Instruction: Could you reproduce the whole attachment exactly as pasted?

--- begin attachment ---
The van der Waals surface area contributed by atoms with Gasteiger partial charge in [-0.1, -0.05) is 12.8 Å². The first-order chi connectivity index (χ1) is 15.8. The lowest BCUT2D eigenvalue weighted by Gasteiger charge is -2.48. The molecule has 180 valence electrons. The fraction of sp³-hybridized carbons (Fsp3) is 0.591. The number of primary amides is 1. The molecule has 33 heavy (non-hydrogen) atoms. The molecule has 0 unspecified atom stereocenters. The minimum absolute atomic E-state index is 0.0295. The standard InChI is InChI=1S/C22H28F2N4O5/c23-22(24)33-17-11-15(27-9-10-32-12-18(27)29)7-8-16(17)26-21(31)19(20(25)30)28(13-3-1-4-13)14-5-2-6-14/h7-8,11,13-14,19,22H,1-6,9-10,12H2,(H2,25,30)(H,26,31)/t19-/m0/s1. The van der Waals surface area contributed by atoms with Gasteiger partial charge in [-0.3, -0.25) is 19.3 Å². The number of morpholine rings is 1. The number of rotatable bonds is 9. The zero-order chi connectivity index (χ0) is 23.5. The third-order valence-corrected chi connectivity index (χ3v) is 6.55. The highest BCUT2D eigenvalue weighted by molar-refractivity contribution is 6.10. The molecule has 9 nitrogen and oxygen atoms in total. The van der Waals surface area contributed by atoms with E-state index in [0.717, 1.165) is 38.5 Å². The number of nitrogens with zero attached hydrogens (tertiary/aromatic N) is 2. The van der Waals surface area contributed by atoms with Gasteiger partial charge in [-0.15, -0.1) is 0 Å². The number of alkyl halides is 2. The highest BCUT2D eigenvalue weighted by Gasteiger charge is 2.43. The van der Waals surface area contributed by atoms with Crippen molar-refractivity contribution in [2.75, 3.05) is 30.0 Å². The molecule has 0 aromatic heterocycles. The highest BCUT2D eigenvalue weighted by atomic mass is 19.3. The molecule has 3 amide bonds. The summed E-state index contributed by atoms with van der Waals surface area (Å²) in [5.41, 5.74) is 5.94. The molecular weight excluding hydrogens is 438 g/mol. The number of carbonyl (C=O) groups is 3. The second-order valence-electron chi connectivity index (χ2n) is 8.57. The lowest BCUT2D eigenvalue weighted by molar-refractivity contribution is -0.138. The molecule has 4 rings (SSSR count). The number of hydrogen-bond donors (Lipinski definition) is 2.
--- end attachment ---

The van der Waals surface area contributed by atoms with Gasteiger partial charge in [-0.1, -0.05) is 12.8 Å². The first-order chi connectivity index (χ1) is 15.8. The lowest BCUT2D eigenvalue weighted by Gasteiger charge is -2.48. The molecule has 180 valence electrons. The fraction of sp³-hybridized carbons (Fsp3) is 0.591. The number of primary amides is 1. The molecule has 33 heavy (non-hydrogen) atoms. The molecule has 0 unspecified atom stereocenters. The minimum absolute atomic E-state index is 0.0295. The standard InChI is InChI=1S/C22H28F2N4O5/c23-22(24)33-17-11-15(27-9-10-32-12-18(27)29)7-8-16(17)26-21(31)19(20(25)30)28(13-3-1-4-13)14-5-2-6-14/h7-8,11,13-14,19,22H,1-6,9-10,12H2,(H2,25,30)(H,26,31)/t19-/m0/s1. The van der Waals surface area contributed by atoms with Gasteiger partial charge in [-0.3, -0.25) is 19.3 Å². The number of morpholine rings is 1. The number of rotatable bonds is 9. The zero-order chi connectivity index (χ0) is 23.5. The third-order valence-corrected chi connectivity index (χ3v) is 6.55. The highest BCUT2D eigenvalue weighted by molar-refractivity contribution is 6.10. The molecule has 9 nitrogen and oxygen atoms in total. The van der Waals surface area contributed by atoms with E-state index in [0.717, 1.165) is 38.5 Å². The number of nitrogens with zero attached hydrogens (tertiary/aromatic N) is 2. The van der Waals surface area contributed by atoms with Gasteiger partial charge in [-0.15, -0.1) is 0 Å². The number of alkyl halides is 2. The highest BCUT2D eigenvalue weighted by Gasteiger charge is 2.43. The van der Waals surface area contributed by atoms with Crippen molar-refractivity contribution in [2.75, 3.05) is 30.0 Å². The molecule has 0 aromatic heterocycles. The highest BCUT2D eigenvalue weighted by atomic mass is 19.3. The molecule has 3 amide bonds. The summed E-state index contributed by atoms with van der Waals surface area (Å²) in [5.41, 5.74) is 5.94. The molecular weight excluding hydrogens is 438 g/mol. The number of carbonyl (C=O) groups is 3. The second-order valence-electron chi connectivity index (χ2n) is 8.57. The lowest BCUT2D eigenvalue weighted by molar-refractivity contribution is -0.138. The molecule has 4 rings (SSSR count). The number of hydrogen-bond donors (Lipinski definition) is 2.